Black and white group photograph of sports team
The Polytechnic Football Club, c.1935 (RSP/7/c/173)

The Polytechnic Football Club was founded by Quintin Hogg in 1875 under the name Hanover United Athletic Club.  Named after Hanover Street where Hogg’s Youth’s Christian Institute was located at the time, Hanover United encompassed four sports clubs – rowing, swimming, cricket and football.  Hogg received help in establishing a football club from some of his fellow Old Etonians, including the Hon. Arthur Kinnaird.  As keen footballers themselves, they played matches for their newly formed club.  Hogg also played internationally for Scotland.  Arthur Kinnaird became the President of the Football Association from 1890-1923 and his record of competing in nine FA Cup finals stands unbeaten to this day.  

Black and white team photograph
Members of the Football Club,1882 with Quintin Hogg in the centre (YCI/7/2)

Hanover United initially met at Primrose Hill but in 1878 Quintin Hogg paid for their own facilities at The Limes in Barnes.  After a brief period at Merton Hall in Wimbledon and Paddington Recreation Ground, in 1906 the Club moved to the newly opened Quintin Hogg Memorial Sports Ground in Chiswick where it remained.

When Quintin Hogg’s Institute moved into its Regent Street premises in 1882 and became known as the Regent Street Polytechnic, the football club was renamed the Polytechnic Football Club.  

In its first seasons, three sides were fielded.  A club history written in 1952 claims that in 1881/82 the Club played six more matches than any other side in the country, making a total of 50 matches of which they won 28, lost 12 and drew 10.  By the 1887/8 season, the number of teams had increased to six and by the 1930s ten sides were fielded every Saturday playing between 20-30 matches each during the season.   

The Club and its 1st XI saw mixed success over the years. In 1883, it reached the third rounds of the English and London Senior Cups.  In 1884, the 1st XI reached the semi-final of the London Senior Cup.   They played at Kennington Oval in front of a 1,000 strong crowd but were beaten by Old Foresters 6-0.  They were regularly playing matches against a wide variety of teams.  These included church teams, university and polytechnic teams, local teams as well as workplace teams such as the Metropolitan Police and the Civil Service.  In the 1890/91 season Tottenham Hotspur, Queen’s Park Rangers and Royal Arsenal (now Arsenal) were among the 1st XI’s fixtures. In 1951, the 1st XI saw an exceptional season in which they lost only one match, scoring 95 goals in 30 matches.

Cartoon of football match
Polytechnic Magazine, 26 Feb 1896

‘In 1891, so great had become the influence of the national game, that changes became necessary in legislation.  A meeting of clubs was held in London to form a league or alliance to arrange fixtures.’ (Fifty Years of Amateur Soccer… PFC/2/1)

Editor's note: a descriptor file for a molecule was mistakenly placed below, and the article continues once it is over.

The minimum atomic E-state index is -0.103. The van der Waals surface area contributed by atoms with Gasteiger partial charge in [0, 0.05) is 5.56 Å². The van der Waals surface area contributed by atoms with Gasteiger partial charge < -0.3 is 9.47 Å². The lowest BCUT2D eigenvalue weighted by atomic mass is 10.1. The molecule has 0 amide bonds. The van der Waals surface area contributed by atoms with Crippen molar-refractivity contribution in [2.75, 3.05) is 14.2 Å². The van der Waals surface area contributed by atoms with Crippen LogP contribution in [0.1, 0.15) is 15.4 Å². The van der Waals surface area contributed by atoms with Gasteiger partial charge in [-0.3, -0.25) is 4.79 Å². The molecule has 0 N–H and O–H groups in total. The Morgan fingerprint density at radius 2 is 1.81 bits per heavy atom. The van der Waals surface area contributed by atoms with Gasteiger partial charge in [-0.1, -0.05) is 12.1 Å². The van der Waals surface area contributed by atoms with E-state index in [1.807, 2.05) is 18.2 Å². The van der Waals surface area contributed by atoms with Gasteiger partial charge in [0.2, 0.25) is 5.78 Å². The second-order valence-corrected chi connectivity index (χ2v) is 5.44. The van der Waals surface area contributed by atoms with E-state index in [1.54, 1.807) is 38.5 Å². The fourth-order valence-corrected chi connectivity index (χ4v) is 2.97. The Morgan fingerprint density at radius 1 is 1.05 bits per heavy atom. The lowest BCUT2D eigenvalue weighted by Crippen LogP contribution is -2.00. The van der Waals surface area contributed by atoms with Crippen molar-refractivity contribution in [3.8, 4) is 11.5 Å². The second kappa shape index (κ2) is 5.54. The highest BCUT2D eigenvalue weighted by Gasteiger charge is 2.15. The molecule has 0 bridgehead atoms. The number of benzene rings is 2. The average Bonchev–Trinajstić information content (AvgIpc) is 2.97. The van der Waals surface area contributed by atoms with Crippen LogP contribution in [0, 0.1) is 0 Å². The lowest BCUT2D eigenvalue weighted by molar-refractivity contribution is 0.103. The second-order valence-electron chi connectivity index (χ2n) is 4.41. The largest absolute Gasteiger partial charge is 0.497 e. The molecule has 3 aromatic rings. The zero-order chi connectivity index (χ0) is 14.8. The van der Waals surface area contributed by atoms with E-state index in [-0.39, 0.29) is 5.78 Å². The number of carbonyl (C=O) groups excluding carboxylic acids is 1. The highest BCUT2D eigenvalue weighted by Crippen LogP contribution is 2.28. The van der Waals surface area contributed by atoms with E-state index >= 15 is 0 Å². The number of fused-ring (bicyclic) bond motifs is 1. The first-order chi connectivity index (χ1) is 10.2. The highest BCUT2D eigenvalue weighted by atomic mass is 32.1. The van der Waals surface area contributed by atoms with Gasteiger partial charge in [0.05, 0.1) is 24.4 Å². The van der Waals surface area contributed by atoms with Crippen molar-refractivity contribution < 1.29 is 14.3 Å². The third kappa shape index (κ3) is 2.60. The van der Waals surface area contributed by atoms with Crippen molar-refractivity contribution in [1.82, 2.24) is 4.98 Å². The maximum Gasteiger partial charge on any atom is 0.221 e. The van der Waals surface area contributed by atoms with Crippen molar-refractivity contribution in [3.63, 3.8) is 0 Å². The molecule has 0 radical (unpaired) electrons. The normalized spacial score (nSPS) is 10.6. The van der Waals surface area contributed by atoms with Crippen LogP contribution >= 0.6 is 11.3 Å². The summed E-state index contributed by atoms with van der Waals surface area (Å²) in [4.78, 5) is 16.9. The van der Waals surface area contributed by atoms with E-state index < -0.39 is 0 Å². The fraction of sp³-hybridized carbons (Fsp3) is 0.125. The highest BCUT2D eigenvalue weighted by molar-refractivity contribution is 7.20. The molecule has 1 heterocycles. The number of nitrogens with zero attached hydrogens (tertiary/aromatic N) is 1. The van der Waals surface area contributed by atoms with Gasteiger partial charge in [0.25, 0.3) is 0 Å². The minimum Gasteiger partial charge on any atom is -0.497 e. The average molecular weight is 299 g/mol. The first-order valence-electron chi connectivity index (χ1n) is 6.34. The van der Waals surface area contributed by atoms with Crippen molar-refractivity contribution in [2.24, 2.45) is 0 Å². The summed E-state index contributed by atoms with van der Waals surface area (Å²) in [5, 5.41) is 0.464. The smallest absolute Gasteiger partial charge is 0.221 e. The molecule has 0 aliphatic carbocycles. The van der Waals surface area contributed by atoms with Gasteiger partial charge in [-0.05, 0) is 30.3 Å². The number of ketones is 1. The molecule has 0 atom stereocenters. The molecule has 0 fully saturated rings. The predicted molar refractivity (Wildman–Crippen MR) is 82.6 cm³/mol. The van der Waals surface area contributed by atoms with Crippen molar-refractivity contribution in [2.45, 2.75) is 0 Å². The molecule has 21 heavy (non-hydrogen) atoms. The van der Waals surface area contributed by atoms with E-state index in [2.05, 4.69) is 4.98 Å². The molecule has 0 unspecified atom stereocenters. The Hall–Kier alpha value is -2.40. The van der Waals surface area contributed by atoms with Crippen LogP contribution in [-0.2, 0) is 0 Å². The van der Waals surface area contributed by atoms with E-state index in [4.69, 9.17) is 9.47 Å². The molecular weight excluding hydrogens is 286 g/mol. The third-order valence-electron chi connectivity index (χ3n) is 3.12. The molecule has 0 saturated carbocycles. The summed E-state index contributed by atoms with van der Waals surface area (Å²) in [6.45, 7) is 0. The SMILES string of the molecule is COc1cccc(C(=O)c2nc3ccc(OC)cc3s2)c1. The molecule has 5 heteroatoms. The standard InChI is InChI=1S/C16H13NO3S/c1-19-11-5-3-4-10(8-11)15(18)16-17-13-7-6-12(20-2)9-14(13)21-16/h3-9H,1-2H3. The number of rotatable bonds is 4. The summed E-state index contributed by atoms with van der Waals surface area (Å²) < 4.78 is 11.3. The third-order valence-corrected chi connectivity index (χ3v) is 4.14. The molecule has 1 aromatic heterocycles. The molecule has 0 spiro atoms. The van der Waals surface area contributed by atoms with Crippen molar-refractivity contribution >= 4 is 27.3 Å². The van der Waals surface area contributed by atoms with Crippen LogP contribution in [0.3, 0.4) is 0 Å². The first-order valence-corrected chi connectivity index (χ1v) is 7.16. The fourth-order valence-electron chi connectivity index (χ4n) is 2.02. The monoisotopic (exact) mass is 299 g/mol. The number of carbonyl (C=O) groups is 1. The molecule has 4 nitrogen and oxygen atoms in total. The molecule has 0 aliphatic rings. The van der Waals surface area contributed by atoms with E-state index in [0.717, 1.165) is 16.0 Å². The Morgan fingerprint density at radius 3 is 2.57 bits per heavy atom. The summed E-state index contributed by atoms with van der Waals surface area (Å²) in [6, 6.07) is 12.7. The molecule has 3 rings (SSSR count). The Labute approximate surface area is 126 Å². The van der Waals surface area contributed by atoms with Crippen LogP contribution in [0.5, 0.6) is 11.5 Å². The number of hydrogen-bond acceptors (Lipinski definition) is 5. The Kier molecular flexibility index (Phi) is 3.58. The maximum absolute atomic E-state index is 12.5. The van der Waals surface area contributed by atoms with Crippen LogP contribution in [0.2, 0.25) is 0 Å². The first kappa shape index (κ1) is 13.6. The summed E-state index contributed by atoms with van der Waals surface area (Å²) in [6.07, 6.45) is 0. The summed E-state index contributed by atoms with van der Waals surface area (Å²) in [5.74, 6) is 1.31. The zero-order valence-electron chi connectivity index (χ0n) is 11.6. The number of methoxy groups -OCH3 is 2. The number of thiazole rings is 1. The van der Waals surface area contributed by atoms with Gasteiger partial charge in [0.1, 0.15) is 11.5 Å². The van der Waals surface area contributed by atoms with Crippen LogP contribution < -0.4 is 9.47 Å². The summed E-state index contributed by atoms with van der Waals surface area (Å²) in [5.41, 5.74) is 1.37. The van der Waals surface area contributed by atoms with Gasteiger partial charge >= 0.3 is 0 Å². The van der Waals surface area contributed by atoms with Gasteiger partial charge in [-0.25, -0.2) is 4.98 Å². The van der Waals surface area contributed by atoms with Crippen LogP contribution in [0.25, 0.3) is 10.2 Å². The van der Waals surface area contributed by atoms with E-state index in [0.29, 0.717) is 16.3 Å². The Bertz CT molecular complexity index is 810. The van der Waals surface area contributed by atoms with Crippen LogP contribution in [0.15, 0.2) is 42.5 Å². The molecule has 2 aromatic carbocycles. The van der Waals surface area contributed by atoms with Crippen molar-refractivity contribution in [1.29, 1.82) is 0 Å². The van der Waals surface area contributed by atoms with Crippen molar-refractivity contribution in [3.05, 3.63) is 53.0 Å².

Thus, in 1892/93 Polytechnic FC became a founder member of the Southern Football Alliance.  In the early 20th century, this Alliance split into various other local leagues.  In 1902 the Club entered the Southern Suburban League, in 1908 the Olympian League, and in 1911 it became a member of the Spartan League.  

Black and white photo of men playing football
Football match, date unknown (PFC/3/4)

As a member of the Spartan League, Polytechnic FC were playing fixtures across the South.  In addition to league matches, during the 1893/94 season a tour of Belgium was arranged.  Brussels were beaten 2-0 and Liege 5-0.  The Club toured Belgium again in 1894/95 and 1895/96.  At Easter 1913, a tour of France was also arranged with matches in Rouen and Le Havre.  By the 1950s, members decided that the travelling involved in being in the Spartan League was too expensive, so they opted to join the Southern Amateur League with other London-based clubs. 

War of course had an impact on the Club.  In 1914, football was the largest of the Poly’s sports clubs and saw the majority of its members enlist.  However, it was reformed in 1919 and by the end of this first post-war season, its membership was at 116.  During WW2 the Club continued to play friendly fixtures.  For example, in 1943/44 the 1st XI played 38 matches. 

1925/26 marked the Club’s Golden Jubilee and a celebration dinner was held in London.  Members of Club attended along with officials from professional clubs including Chelsea, Fulham, West Ham, Tottenham and Arsenal.   

Black and white photograh of football matches
Football in action at the Chiswick sports ground c.1906-1930 (RSP/7/c/142)

The Club’s colours started as light blue and white.  In 1929 they changed to red with green hoops and in 1948 they changed to red and green halves. 

Although no longer affiliated to the University, the Club is still in existence today and continues to use the Quintin Hogg Memorial Sports Ground at Chiswick as its home.   2013 saw Polytechnic FC play on the lawn of Buckingham Palace at a special match arranged to mark the 150th anniversaries of the Civil Service FC and the Football Association. 

Further Reading:

For more information about the Polytechnic Football Club and its history visit  

You can learn more about the history of sport at the University in Mark Clapson’s book An Education in Sport available digitally for free via the University of Westminster Press or for purchase via our online store.

To see what Polytechnic Football Club records we hold visit our catalogue or read monthly club reports  in the Polytechnic Magazine.

The Westminster Menswear Archive holds various official football shirts and football inspired garments.  Find out more on our catalogue.


Claire Brunnen, June 2021

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